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Front. Hum. Neurosci., 23 May 2022
Sec. Cognitive Neuroscience
Volume 16 - 2022 |

Editorial: Effects of Physical Exercise on Brain and Cognitive Functioning

  • 1Studies on Aging and Neurodegenerative Diseases Research Group, Department of Basic Psychology II, Universidad Nacional de Educación a Distancia, Madrid, Spain
  • 2Department of Psychology, Sapienza University of Rome, Rome, Italy
  • 3Cognitive and Motor Rehabilitation and Neuroimaging Unit, IRCCS Fondazione Santa Lucia, Rome, Italy
  • 4Graduate Institute of Brain and Mind Sciences, National Taiwan University, Taipei, Taiwan

This Research Topic (RT) focused on the effects of physical activity (PA) on brain and cognitive functions across the lifespan. A growing body of literature highlights how a physically active lifestyle is associated with reduced risk of dementia, better cognitive functioning, physiological changes in the brain and overall wellbeing. In this vein, studies on people with a sedentary lifestyle highlight an increased risk of cardiovascular diseases and a higher rate of early mortality. However, many studies found contrasting or inconclusive results, depending on different targeted population, tests, and methodologies. Age and activity type seem to influence brain state, but underlying mechanisms remain unclear. This RT addresses how the brain and cognitive functioning is influenced by PA, as well as the psychological benefits of an active lifestyle across the lifespan. It contains 9 contributions on the effect of physical exercise on brain plasticity and cognitive functioning, including original research articles (5), systematic reviews and meta-analyses (3), and a brief research report (1).

How can older adults counteract age-related declines and lead longer, healthier, and fuller working lives? Across the lifespan, the brain exhibits notable plasticity and adapts to environmental changes via modifying brain function and neural connectivity (Goh and Park, 2009; Park and Reuter-Lorenz, 2009; Reuter-Lorenz and Park, 2014). PA, cognitive training, and social engagement are major intervention approaches to improve brain health and cognitive functioning across the lifespan (Hillman et al., 2014; Ballesteros et al., 2015; Donnelly et al., 2016; Kramer and Colcombe, 2018; Ballesteros, 2022). A great deal of research supports that PA protects against age-related cognitive declines enhancing executive functions and memory (Hötting and Röder, 2013; Voelcker-Rehage and Niemann, 2013). This RT aims to provide a current picture of the state of the art on the effect of PA interventions on brain and cognition across the lifespan in healthy individuals and patients with type 2 diabetes mellitus (T2DM).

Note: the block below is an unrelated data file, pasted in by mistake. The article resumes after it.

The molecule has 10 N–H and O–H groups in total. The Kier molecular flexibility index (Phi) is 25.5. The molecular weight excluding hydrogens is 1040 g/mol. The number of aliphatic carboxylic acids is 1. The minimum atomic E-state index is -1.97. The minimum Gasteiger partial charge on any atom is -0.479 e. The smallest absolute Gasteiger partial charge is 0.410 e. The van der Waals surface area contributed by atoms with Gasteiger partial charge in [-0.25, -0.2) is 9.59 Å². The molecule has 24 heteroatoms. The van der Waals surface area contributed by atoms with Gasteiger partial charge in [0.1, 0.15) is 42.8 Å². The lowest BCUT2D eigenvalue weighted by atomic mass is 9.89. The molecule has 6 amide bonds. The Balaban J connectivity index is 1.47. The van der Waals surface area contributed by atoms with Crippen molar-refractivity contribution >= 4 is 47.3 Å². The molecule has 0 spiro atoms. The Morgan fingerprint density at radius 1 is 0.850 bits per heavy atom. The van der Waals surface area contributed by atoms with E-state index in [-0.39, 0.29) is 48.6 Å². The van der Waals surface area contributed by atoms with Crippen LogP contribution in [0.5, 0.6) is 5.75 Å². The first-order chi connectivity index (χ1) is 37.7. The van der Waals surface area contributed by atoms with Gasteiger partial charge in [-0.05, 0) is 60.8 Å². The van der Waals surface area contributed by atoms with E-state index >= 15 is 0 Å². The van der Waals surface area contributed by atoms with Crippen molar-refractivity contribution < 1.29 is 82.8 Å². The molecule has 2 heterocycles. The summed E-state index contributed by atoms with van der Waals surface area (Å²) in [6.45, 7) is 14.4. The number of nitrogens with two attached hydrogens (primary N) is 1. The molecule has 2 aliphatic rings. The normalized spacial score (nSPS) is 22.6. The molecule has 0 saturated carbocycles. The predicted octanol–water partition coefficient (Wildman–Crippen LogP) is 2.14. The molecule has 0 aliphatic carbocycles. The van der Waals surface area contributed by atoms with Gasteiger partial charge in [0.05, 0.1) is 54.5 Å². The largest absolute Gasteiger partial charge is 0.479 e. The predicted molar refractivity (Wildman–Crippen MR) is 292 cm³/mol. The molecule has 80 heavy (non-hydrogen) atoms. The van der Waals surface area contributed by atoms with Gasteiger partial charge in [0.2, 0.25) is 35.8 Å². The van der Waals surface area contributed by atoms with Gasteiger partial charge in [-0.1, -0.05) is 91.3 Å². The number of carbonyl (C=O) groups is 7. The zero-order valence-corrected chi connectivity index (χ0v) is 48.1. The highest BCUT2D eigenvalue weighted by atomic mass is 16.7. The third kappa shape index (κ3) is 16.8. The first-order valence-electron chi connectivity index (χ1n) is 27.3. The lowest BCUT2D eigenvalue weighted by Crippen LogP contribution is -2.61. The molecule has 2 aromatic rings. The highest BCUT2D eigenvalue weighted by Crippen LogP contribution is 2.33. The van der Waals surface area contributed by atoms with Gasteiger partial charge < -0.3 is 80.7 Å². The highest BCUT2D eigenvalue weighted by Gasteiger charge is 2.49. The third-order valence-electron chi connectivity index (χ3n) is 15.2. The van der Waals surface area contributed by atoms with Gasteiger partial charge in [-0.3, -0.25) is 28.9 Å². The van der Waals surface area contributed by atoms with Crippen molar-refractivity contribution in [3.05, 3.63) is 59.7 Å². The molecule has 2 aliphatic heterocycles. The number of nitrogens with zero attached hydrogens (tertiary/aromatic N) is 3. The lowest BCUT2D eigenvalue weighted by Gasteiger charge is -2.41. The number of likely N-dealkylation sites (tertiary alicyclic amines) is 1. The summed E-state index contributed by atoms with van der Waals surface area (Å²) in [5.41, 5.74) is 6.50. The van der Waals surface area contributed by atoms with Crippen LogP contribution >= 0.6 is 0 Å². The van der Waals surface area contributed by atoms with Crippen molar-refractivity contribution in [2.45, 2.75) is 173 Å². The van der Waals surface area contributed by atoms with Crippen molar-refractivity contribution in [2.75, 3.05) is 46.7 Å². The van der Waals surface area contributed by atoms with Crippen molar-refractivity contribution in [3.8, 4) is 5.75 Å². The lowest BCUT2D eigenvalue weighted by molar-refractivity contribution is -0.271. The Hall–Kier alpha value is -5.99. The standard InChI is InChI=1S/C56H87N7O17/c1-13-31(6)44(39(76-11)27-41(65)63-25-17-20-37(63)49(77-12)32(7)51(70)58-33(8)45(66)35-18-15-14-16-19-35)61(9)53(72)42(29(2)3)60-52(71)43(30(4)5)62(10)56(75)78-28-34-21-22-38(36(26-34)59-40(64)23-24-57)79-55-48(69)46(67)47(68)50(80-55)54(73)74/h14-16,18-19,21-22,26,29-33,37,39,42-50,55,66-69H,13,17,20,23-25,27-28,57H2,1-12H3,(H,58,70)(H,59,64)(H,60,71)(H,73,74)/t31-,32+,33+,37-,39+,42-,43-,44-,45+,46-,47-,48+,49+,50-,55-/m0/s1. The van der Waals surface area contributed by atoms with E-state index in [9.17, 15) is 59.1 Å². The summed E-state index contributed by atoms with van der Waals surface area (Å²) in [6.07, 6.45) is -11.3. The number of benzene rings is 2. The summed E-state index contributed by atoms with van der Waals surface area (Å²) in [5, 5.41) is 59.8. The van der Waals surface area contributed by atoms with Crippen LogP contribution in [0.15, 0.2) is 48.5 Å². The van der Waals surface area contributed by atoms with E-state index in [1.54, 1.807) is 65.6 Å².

Brain Network Modularity of PA in Children, Adolescents, College Students, and Middle-Aged Adults

In their research article, Chaddock-Heymann et al. use brain network modularity as a predictor of training outcomes in 8-to 9-year-old children. In the training but not in the control group, higher modularity of brain networks at baseline was associated with greater improvements in executive functions, cognition, and mathematics. This article is the first to show how the effectiveness of PA on cognition and scholastic performance in children is dependent on baseline brain organization.

The cross-sectional study by Feraco and Meneghetti investigated the relation between years of practicing a sport and both, fluid reasoning and six soft skills. In total 1,115 individuals (10–18 years) filled in a questionnaire for assessing soft skills and completed the Cattel test to assess fluid reasoning. The results confirmed the positive effect of PA on fluid reasoning and adolescents' soft skills.

Salas-Gómez et al. investigated the association between PA with memory and executive functions in a sample of 206 college students. PA was assessed with the IPAQ-SF questionnaire. The authors found that PA correlated with several tests of executive functions, especially inhibitory control. The practice of PA improves the ability to inhibit automatic responses and to show mental flexibility.

Taking a neuroscience perspective, Do et al. used the quantitative approach for coordinate-based activation likelihood estimation (ALE) meta-analysis to find out possible differences in the neural mechanisms underlying motor decision making of experts and novices. A total of 12 studies with 219 motor experts and 210 novices were included in ALE. Greater activation was found for novices compared to experts in the bilateral occipital lobe, left posterior cerebellar lobe, and left middle temporal gyrus. The results suggest that long-term motor training leads to functional reorganization of the brain that is associated with neural efficiency in athletes.

Chou et al. examined the sustained effects of acute resistance training on inhibition in healthy middle-aged adults assigned to exercise or control groups. The resistance exercise consisted of two sets of 7 exercises. The Stroop test was administered before, after training, and 40 min post-training. The findings suggest that a moderate intensity resistance training improves executive functions.